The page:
Standing Ovation vs Booing and Hissing
The fact is, you may only have a few seconds to capture your audience's attention. Your main point and the reason for your communication must engage them right away or you will lose them. You’ll want to achieve this by effective design that tells a story and visually leads your audience to your point and then by supporting that information with secondary elements that flesh out the story. At every step in the design process, you’ll want to ask these questions:
- Does the design live up to your expectations and objectives for your message?
- Is it clear to your audience?
- Will it grab and keep their attention?
- Will it cause them to act?
Answer "yes" to these four questions and you will ensure the success of your production.
Published: Monday, 04 August 2014 18:23
Written by Sofia Perez
The biggest mistake that people make when it comes to creating and designing publications—be it a webpage, video, or printed brochure—is that they haven’t asked the right questions. As a food writer, I liken it to putting on an apron, stepping into the kitchen and turning on the oven before you’ve even checked to see whether or not you have all the necessary tools and ingredients. Sure, you might get lucky, but more than likely you’ve got a recipe for disaster.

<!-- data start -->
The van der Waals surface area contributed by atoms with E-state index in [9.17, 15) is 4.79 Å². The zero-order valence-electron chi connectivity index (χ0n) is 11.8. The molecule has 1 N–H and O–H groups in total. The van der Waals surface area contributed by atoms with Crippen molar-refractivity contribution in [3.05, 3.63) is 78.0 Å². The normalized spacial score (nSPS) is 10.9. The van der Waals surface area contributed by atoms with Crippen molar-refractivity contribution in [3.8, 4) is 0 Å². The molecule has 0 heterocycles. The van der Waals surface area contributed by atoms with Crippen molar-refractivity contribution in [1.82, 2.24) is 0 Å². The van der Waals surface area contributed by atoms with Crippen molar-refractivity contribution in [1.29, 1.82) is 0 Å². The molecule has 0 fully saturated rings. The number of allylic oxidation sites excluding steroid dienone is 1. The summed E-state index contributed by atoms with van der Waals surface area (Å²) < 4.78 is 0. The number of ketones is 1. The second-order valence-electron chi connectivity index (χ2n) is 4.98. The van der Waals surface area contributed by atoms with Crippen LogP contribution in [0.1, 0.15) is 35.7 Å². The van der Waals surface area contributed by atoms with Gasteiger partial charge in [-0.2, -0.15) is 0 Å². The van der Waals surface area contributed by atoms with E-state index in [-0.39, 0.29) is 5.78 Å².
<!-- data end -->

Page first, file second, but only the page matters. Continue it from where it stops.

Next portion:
Before you march over to your copywriter and creative team and ask them to produce a full-color brochure filled with only haiku, images of mimes, and a center spread that features a pop-up boat diorama playing the theme song from Gilligan’s Island, there are a few questions you should ask.
Who Is My Audience?
If you were having a dinner party for vegetarians, would you plan to serve burgers and steaks? Not if you ever wanted those people to speak to you again. Well, the same basic principle applies here. Your first question should always be, “Who is my audience?” Who are you trying to reach with this new tool? The answer will have a huge impact on the form and content of whatever it is you end up creating. A webpage aimed at B2B clients will contain markedly different language than one that was designed for consumers. You don’t want your peers to think that you’re talking down to them or seem unqualified because you haven’t displayed your understanding of the subject matter, nor do you want the general public to lose interest because you’ve bombarded them with too much insider jargon.
What Do I Want Them to Do?
No matter what kind of material you’re creating, you have a goal in mind. (If not, step away from the design table right now, and figure out your goal first.) Are you trying to drive ticket sales to your theatre company’s latest play? Do you want to let potential retailers know that your product exists and convince them that they’d be fools for not featuring it prominently on their shelves? Is your fundraising team trying to generate money to help save a colony of endangered penguins? Whatever your ultimate aim, it must guide the process of developing new materials.
What Is The Most Effective Way to Disseminate My Message?